Tuesday, February 07, 2012

More Questions Answered

Housekeeping


All giveaways from Jan and On The Bright Side launch will be shipped this week. I try and ship once a month.




Have you heard of The Reading Room? It is similar to Goodreads but with some additional benefits. They are hosting a Valentine's Day author chat next Tuesday, Feb 14th at 7PM EST. I will be there talking about indie pubbing, my book, and marketing. Mark your calendars and sign up for free to join. The brains behind starting The Reading Room will also be here this Thursday on Bookanista Day to tell you more about The Reading Room.


You can also win one of 5 $50 book vouchers by inviting 5 friends to join or by joing the live chat. I will also be giving away prizes during the chat.





More of your questions...


I would like to know more about book covers: hiring a graphic artist versus doing it yourself. 


I know tons of indie pubbers who get art online or have graphic designers photoshop for them. I personally want to stuff to be original and reflect what I'm trying to get across. 


Here are some viable options that depend on preference and budget:

  1. Purchase art "as is" online and put your title on it without changing it. But you risk someone else using it. (under $100)
  2. Find a graphic designer student or art student and see what they can do ($100-$300) 
  3. Purchase art online and pay someone to do the design and cover art - but having them photoshop to add originality ($100 - 500$)
  4. Pay for an original photo shoot and cover design ($500- 1000)

I used Vania @vlcphoto.net. Not only does she take great pictures but she also does amazing photoshopping, which is hard to find. You can find her at her web site or email her at Vania Stoyanova <vandsmedia@gmail.com>if you want more information.




How did you get such a huge following on your blog?


I started this blog in Jan 09 and got 100,000 hits within the 18 months. I don't necessarily think it was because of me but here is how I started blogging:
1) I commented on blogs and always answered comments. I try to still do that though I don't get to as many as I used to :(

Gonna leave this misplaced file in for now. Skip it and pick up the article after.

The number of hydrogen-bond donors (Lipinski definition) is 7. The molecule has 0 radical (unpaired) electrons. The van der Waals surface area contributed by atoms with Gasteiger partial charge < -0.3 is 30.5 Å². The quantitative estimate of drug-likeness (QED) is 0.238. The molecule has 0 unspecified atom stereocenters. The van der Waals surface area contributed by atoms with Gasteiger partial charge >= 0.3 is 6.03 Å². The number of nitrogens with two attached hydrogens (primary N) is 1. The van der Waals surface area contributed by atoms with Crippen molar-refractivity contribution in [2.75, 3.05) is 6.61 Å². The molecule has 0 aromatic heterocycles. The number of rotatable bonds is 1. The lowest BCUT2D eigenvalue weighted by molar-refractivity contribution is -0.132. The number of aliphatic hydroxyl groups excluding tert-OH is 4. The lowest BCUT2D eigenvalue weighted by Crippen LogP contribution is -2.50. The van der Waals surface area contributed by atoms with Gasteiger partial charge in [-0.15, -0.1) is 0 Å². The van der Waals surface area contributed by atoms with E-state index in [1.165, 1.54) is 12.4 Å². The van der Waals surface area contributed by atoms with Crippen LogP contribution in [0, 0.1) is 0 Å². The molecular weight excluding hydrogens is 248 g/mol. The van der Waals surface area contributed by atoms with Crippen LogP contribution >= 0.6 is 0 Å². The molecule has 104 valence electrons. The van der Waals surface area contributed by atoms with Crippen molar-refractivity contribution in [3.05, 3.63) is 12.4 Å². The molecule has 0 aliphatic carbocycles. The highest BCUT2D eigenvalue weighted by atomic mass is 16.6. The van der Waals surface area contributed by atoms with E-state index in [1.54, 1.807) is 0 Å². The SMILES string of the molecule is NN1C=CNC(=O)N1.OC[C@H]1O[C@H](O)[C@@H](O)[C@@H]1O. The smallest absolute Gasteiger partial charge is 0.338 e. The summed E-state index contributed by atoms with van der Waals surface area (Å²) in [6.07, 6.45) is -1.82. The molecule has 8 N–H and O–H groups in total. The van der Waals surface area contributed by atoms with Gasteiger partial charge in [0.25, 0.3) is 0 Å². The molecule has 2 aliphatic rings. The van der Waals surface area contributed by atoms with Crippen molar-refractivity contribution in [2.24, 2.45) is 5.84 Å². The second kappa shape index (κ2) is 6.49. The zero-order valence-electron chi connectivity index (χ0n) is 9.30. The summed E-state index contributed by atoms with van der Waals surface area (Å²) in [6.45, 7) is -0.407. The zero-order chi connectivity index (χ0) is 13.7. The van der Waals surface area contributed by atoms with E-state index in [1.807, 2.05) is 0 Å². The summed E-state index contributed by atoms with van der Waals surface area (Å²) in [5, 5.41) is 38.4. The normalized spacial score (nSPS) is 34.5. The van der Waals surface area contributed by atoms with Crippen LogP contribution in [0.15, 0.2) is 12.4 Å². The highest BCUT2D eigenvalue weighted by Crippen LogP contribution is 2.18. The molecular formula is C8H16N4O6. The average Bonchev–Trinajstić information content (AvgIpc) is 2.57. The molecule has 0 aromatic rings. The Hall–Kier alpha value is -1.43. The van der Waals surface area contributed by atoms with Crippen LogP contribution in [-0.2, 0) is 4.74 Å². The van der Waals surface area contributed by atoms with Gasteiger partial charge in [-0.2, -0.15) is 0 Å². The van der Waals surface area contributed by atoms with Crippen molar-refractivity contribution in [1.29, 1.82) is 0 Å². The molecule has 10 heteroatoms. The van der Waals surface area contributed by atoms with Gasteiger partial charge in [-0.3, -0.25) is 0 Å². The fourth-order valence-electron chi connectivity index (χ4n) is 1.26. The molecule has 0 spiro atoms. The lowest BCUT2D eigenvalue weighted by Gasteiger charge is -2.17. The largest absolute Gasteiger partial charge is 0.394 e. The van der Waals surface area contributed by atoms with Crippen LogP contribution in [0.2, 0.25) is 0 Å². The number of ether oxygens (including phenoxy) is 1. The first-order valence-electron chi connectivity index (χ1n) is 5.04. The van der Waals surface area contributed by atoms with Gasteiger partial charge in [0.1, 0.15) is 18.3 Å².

2) I tried to help people by running agent contests and giving away ARCs I received from publishing houses.
3) I created a niche for myself around offering free marketing advice to writers and authors
4) I participated in comment contests and blog hops to meet new people and find new blogs.
5) I tried to blog at least 3 times a week.
6) I added my blog signature to my email.


I just try to be genuine and help others. That was my only "strategy" behind even starting.


Have you worked/or do you ever attempt to get your work into libraries/bookstores/large chains, etc? Is that possible, is it advantageous, or not even worth the effort? What is your opinion/experience?


I have not tried yet. I have been focusing on my ebook experiments. But I have just been accepted into Lightning Source who uses Ingram as a distributor. Most bookstores order through Ingram, Book depository overseas, and Overdrive for libraries. That is my next phase. Though seeing how my paperbacks sell (probably only about 10-15% of sales), it might only be worth it from a monetary perspective but it is a way for me to support indies and support the physical book. 


  
That's it for now. 


Feel free to leave more questions and I will continue to answer them. :)

6 comments:

K. Turley (Clutzattack) said...

I think the cover is someone's first impression of a book and that it's worth spending some money on.

I'm bad, but I generalize that if the cover is cheap, the writing will be too. :/ So much for "Don't judge a book by its cover."

I'll usually read the jacket and first chapter before buying something, but then I'm overcoming a negative impression rather than building off something positive.

Danyelle L. said...

Great ideas for cover art. :)

Shannon O'Donnell said...

I agree with K. Turley that the cover is hugely important and worth the money to do it well and make it original. :-)

Jennifer Hoffine said...

Overdrive sells audio and ebooks to libraries, right? So, is it possible to get into the libraries as an ebook if you're indie or small press? Your answer seemed to be about the physical book.

Linda Jackson said...

Hi Shelli,
I indie-pubbed, i.e. self-pubbed, my first novel 10 years ago. My husband was insistent that I get the book into bookstores, which I did through Ingram like you are doing. Initially, that step didn't result in a lot of sales. But at just the right time, I did a school visit where a teacher suggested they use grant money to buy a copy of my book for the entire school (a middle school of around 450 students). The grant was from Barnes and Noble. Fortunately, I had placed the book in our local B&N. And when I called the store manager, he told me about other schools in the area that had been offered the same grant. He gave me the names of the schools and the contacts, which boosted my sales to over 1,000 copies. So you never know where getting your book into stores might lead to. For me, it provided both a boost in sales and validation that my book was legit, even though it was self-pubbed. And this is just one example. It would take too long to list the many benefits I received from getting my book into bookstores and libraries.

Much success to you!

Natalie Aguirre said...

Awesome questions and answers. I think you should try to get your books into libraries because especially for your new book, it may be easier to get it to middle graders.

Loved your post at The O.W.L. BTW.